The US justice department official credited with bringing down Galleon hedge fund founder Raj Rajaratnam is a wisecracking, self-effacing, Bruce Springsteen-loving prosecutor who is deadly serious about what he views as rampant insider trading on Wall Street.
Preet Bharara, the US attorney in Manhattan, has been hailed by some in the financial media as the “sheriff of Wall Street.” His office has ramped up white-collar enforcement, charging nearly 50 people in an insider trading crackdown that led to Wednesday’s conviction of Rajaratnam on 14 counts of fraud and conspiracy.
Some who know Bharara, while crediting him with aggressive enforcement, say he is following the tradition of an office known for policing Wall Street since Ivan Boesky and Michael Milken were sent to prison in the 1980s. The Rajaratnam investigation began during the George Bush administration, although Bharara became heavily involved after taking office in August 2009.
“I think this ‘sheriff of Wall Street’ stuff is a bunch of press hype,” said David Kelley, a former US attorney in Manhattan. "Preet is doing what all US attorneys have done. He’s a very effective prosecutor and lawyer, and very smart.”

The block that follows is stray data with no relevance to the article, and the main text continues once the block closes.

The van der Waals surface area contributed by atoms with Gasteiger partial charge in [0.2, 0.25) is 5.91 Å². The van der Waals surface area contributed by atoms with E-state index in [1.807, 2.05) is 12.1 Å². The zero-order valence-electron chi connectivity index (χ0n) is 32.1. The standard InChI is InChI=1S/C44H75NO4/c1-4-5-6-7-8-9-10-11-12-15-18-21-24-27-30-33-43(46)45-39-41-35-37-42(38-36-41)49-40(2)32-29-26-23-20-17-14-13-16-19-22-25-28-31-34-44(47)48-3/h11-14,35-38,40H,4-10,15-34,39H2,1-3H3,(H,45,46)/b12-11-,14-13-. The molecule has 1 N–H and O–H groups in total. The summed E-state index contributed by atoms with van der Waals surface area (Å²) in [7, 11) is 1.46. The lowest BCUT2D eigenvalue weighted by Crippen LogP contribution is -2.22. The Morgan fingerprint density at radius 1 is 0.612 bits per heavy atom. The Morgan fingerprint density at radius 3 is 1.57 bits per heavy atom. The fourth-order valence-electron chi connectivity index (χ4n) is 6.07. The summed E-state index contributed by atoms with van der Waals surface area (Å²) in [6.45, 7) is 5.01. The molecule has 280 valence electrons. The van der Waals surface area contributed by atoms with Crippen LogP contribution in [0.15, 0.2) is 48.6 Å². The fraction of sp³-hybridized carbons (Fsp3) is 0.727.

Bharara, 42, is credited with a successful run in which his office rapidly secured a life prison term for the would-be Times Square bomber; unraveled a ring of Russian spies and brought cases against allegedly corrupt New York officials, mafia figures and narcotics traffickers.
And the naturalised US citizen, who was born in India and emigrated to the US at the age of two, is widely respected even among Republicans for his role in helping to lead the investigation of US attorneys fired during the Bush administration.
Those who know Bharara say his low-key style relies on humor and self-deprecating jokes. During his White House interview for the US attorney job, friends say, he joked about his Indian heritage by saying, “Hey, you have to be a US citizen for this job?”
In 2009, he told New York University law students that financial fraud “has been with us through the ages. He also described insider trading as “rampant” in a speech last year. “It is unfair; it is offensive; it is unlawful.”
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